Two stars seems a little harsh for a book this innocuous. But I give it out of love for all that is sacred in story writing. Didn't Cline ever learn about "show, don't tell"? While I can't deny the simple readability of the material, he writes like a slobbering fanboy who just discovered Asteroids and the oeuvre of Molly Ringwald. What frustrates me is that I want to like this so much more than I do. So here's the problem: if this is supposed to be so insider-baseball in the telling, why does he constantly explain his references to me? Like for instance there's what should be a really funny and clever bit about "Jousting" with an opponent and those in the know gear up for what is to come-the joke is good-but then he ruins it by explaining the video game Joust. He does this over and over. Characters are described by what other more interesting character they resemble from some 80s movie. Scenes are described as "surreal" (the most over used and lazy descriptor currently in the English language). Wade calls himself "painfully shy". Oh really? Next you're going to tell me it rained cats and dogs. I think I might like this better if I had read it on the way back from my first Comic Con but before I discovered Ray Bradbury at age 11.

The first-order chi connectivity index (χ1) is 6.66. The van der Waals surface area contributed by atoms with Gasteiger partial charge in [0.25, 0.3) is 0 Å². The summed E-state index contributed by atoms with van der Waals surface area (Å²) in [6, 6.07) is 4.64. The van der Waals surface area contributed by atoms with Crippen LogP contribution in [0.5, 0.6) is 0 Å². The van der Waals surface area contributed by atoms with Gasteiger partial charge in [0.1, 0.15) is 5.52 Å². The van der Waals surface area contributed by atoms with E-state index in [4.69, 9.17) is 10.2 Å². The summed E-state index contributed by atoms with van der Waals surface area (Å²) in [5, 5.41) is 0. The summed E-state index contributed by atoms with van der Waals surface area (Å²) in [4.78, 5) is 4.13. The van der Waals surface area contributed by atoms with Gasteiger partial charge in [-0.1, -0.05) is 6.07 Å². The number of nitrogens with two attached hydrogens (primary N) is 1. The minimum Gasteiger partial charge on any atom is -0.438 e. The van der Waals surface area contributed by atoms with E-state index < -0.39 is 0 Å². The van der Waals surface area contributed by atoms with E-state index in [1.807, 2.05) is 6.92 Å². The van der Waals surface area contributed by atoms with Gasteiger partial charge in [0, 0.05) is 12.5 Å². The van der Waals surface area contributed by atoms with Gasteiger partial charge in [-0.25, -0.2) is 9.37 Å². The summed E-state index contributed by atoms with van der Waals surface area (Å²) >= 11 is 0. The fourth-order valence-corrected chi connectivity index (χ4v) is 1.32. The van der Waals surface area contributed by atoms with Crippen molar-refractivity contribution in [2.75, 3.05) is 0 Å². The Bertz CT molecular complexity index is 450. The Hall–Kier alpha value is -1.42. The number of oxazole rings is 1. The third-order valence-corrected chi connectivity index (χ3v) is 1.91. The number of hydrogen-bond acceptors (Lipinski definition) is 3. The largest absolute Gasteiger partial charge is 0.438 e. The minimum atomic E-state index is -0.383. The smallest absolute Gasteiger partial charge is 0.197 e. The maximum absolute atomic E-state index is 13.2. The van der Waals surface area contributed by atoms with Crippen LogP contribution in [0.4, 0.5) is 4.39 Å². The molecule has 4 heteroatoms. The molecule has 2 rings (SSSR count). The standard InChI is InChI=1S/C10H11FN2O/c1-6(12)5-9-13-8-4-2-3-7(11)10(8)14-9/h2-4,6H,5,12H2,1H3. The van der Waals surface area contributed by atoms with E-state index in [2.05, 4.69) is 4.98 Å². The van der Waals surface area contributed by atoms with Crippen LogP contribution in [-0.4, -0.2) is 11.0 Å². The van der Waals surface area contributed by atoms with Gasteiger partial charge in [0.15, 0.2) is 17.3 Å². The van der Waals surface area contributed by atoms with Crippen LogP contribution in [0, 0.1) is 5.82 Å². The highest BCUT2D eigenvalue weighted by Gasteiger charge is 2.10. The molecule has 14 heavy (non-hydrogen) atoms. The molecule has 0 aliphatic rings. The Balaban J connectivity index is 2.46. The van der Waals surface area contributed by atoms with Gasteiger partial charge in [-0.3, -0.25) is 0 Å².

I wonder if one of the reasons I have such a gut-harsh reaction to this book is that I recently completed a second reading of Infinite Jest that really brought home DFW's themes of addiction to me. What annoys me about Cline's writing and breathless, dumb belief in the greatness of all technological advances is the idea that all this time spent online and with our devices is somehow going to liberate us from racism, hunger, homophobia, you name it. I'd like to give him the benefit of the doubt and think that he is showing us a dystopia (it sure seems that way from the few descriptions we get of the wasteland the protagonist lives in), but I feel like he wants it both ways. OASIS is so seductive and look-all my friends are there too! And yes, I want adventure in my life and I want to read adventure stories. But I have a feeling that things will wrap up a little too neat (granted I spoiled myself from just reading the very not neat IJ).
Addendum: this book was crap, and it started annoying me too much to finish. I so rarely leave books unfinished, but in this case I have no qualms. When you start describing a party's guests as "resembling something out of Neuromancer" I am so close to done. The true tipping point? The straw that broke the camel's back? You then go on to quote heavily from Rush's "2112" which reminds your dear reader how much awesomer it is to listen to Rush and not read your drivel. Funny, Cline must have been reading my mind because on one of the many occasions I couldn't get through his tired tome I proceeded to blast Rush's "Caress of Steel" in my headphones because at least that has: 1.Drama 2.Geddy Lee; and 3.Dynamics. Storytelling. Ebb and flow. A coherent thought. Original thought.
Look, I like trash. Brian DePalma is one of my favorite directors. But when you have to work for your enjoyment of trash, then it becomes a chore. I don't want to work for my simple kicks. I just want to have them. This is clearly beating a dead horse. Gave it up and went to trusty old Kurt Vonnegut....more